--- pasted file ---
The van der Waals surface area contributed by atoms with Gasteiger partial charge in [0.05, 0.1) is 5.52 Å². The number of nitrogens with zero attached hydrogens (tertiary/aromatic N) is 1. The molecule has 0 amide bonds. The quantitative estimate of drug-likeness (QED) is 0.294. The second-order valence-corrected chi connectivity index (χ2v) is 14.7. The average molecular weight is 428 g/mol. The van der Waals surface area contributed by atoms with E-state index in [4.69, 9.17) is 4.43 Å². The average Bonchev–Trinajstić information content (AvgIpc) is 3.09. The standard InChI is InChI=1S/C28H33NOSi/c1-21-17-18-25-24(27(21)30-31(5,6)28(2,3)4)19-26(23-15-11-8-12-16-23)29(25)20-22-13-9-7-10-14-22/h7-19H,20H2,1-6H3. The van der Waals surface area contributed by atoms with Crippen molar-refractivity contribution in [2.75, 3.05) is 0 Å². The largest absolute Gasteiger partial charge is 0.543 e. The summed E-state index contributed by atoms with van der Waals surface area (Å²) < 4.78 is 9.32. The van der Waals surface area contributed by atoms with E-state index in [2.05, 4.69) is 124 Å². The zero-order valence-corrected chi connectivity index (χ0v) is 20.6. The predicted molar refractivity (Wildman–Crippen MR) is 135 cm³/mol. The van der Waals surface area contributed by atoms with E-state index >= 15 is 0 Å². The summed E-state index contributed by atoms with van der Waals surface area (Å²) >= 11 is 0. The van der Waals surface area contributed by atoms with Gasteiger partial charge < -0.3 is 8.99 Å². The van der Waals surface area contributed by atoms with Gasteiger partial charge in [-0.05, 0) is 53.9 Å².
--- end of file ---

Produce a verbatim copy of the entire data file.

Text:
The van der Waals surface area contributed by atoms with Gasteiger partial charge in [0.05, 0.1) is 5.52 Å². The number of nitrogens with zero attached hydrogens (tertiary/aromatic N) is 1. The molecule has 0 amide bonds. The quantitative estimate of drug-likeness (QED) is 0.294. The second-order valence-corrected chi connectivity index (χ2v) is 14.7. The average molecular weight is 428 g/mol. The van der Waals surface area contributed by atoms with E-state index in [4.69, 9.17) is 4.43 Å². The average Bonchev–Trinajstić information content (AvgIpc) is 3.09. The standard InChI is InChI=1S/C28H33NOSi/c1-21-17-18-25-24(27(21)30-31(5,6)28(2,3)4)19-26(23-15-11-8-12-16-23)29(25)20-22-13-9-7-10-14-22/h7-19H,20H2,1-6H3. The van der Waals surface area contributed by atoms with Crippen molar-refractivity contribution in [2.75, 3.05) is 0 Å². The largest absolute Gasteiger partial charge is 0.543 e. The summed E-state index contributed by atoms with van der Waals surface area (Å²) < 4.78 is 9.32. The van der Waals surface area contributed by atoms with E-state index in [2.05, 4.69) is 124 Å². The zero-order valence-corrected chi connectivity index (χ0v) is 20.6. The predicted molar refractivity (Wildman–Crippen MR) is 135 cm³/mol. The van der Waals surface area contributed by atoms with E-state index >= 15 is 0 Å². The summed E-state index contributed by atoms with van der Waals surface area (Å²) >= 11 is 0. The van der Waals surface area contributed by atoms with Gasteiger partial charge < -0.3 is 8.99 Å². The van der Waals surface area contributed by atoms with Gasteiger partial charge in [-0.05, 0) is 53.9 Å².